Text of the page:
Apparently, according to the anonymous comment on the last entry, I'm being way too damn hard on myself. I disagree, in that I'm just out here on my board, surfing the waves of grief, (coming up on) 8 months without the woman I loved most in the world. And at the end of the month, one day shy of his wedding anniversary, 7 months without my dad. That's just a basic fact. Yeah, I feel badly that they're gone. I mourn for their passing, and for the forced change their absence makes in my life. I watch old video and feel like I'm watching someone else's life, because my life now is fundamentally different. And it fucking hurts.
But I don't feel like I beat myself up about it. I don't feel like I go particularly hard on myself. My dad and I were on GREAT terms when he died. And I gave Samantha the best transition a wife could hope for - if she had to go at all. There were no issues outstanding between my dad and me, nor were there any between Sam and me. Except for the fact that they were both way too young to die and it's not bloody fair. But that's MY feeling, because I am left here to pick up the pieces. They're doing just fine, wherever they are.
There's nothing I particularly want to do about it, except feel the feelings and address the issues now, so I don't have to rehash it in a shrink's office ten years down the road when my kids have disowned me and I'm on my third rebound marriage. I'm very clear on the whole not-stuffing-your-feelings-into-a-little-ball thing.
If anything, I'm overindulgent with myself. My whole existence has reverted to that of a selfish 16 year old - the universe revolves around ME and MY shit, my daily routine, my schedule. I easily slide into self-pity or emotional loner mode, neglect basic chores or errands, and become passive in relationships (or vanish altogether when it's too painful to face others). I engage in retail therapy when I really shouldn't (and guys don't buy shoes or a new outfit - we buy big-ticket electronics and computer hardware).
It is what it is. And as long as we have a warm meal together at night and the kids make it to school with clean clothes on and their hair occasionally brushed, it's all good.
There is a basic truth in all this grief: The only way out is through. And if I can make it through Christmas and New Year's Eve, then I will just have a few major anniversaries to worry about (Sam's birthday, Dad's birthday, Sam's death, Dad's death) then the first year will be done and after that the anniversaries hold less and less power over your emotional state.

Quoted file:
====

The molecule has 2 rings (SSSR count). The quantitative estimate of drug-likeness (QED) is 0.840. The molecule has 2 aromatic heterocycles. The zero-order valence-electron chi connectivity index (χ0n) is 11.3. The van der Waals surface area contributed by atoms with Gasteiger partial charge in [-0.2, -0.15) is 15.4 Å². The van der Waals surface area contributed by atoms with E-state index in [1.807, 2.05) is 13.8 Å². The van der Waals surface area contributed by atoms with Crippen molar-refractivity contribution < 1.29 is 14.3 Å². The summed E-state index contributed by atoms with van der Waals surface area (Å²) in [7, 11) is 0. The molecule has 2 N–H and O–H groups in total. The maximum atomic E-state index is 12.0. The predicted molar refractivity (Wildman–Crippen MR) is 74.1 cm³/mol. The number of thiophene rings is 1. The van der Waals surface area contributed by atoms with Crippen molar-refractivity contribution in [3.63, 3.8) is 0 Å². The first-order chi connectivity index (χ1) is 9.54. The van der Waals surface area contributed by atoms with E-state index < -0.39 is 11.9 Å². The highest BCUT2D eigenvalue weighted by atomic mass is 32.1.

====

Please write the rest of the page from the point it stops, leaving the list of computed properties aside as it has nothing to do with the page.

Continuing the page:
And now for some less depressing - and gosh darn it, even uplifting - news. We put up the Christmas tree. Or rather, my stepmom helped the kids put up the tree while I was watching Thomas Jefferson and John Adams debate in Tukwila on Wednesday night. We decorated it last night, including ornaments from our first years of marriage, the kids' first ornaments, and the pair of little teddy bears we always tied at the top of the tree. Kayleigh is going to take Samantha's stocking with the unicorn on it. Tyler is sticking with the needlepoint one Sam made for him when he was a baby. There are already some gifts under the tree, and the living room is full of white kitchen trash bags filled with old clothes and toys for charity.
The other bit of good news is that I got behind a camera for the first time in years yesterday, and it felt really good. My friend David Choi, with whom I co-founded Next2Nothing Studios, contracted me to operate the DV cam at a Holland America corporate video shoot. David is one of the most generous people I've ever known, and simply the opportunity to frame a shot and say, "camera's rolling" was a blessing in my current circumstance. We met at the N2N studio in Ballard at about Noon, where Dave had matching N2N shirts for us - very pro. We went over the expectations of the shoot, the game plan, etc. This was a pivotal moment for Dave's operation, because he's a little fish and wants to swim with the sharks, so the more pro we looked, the better N2N looks in the eyes of the folks at HAL.
To sum up, we rocked the joint. Hauled the gear to HAL HQ close to downtown Seattle, set up in a big paneled conference room with a china cabinet and beautiful art deco cruise posters from Holland America's 130+ years in the biz. The CEO of Holland America came in at 2PM, Sheila did her makeup magic, Phil set lights, Jason rigged the audio, I pushed the little red button, and Dave directed. We did several takes with the guy reading from a big prompter board and just ad-libbing (which Dave definitely preferred). We were broken down and out of there by 3:15. And, more importantly, the folks at Holland America liked what we did.
It feels good to be back in the biz and making new connections again.
Gonna hang with Caleb, Ron and the kids tonight, eat pizza and watch movies. Tomorrow, I'm taking the kiddos to the Narnia film, and Sunday I'm supposed to go into Brian's studio to lay down more guide tracks for Sam's tribute CD project. Somewhere in there I have to fit a coffee date. And now, to the gym - this fat ain't gonna burn itself. And we're having pizza tonight, fer cryin' out loud!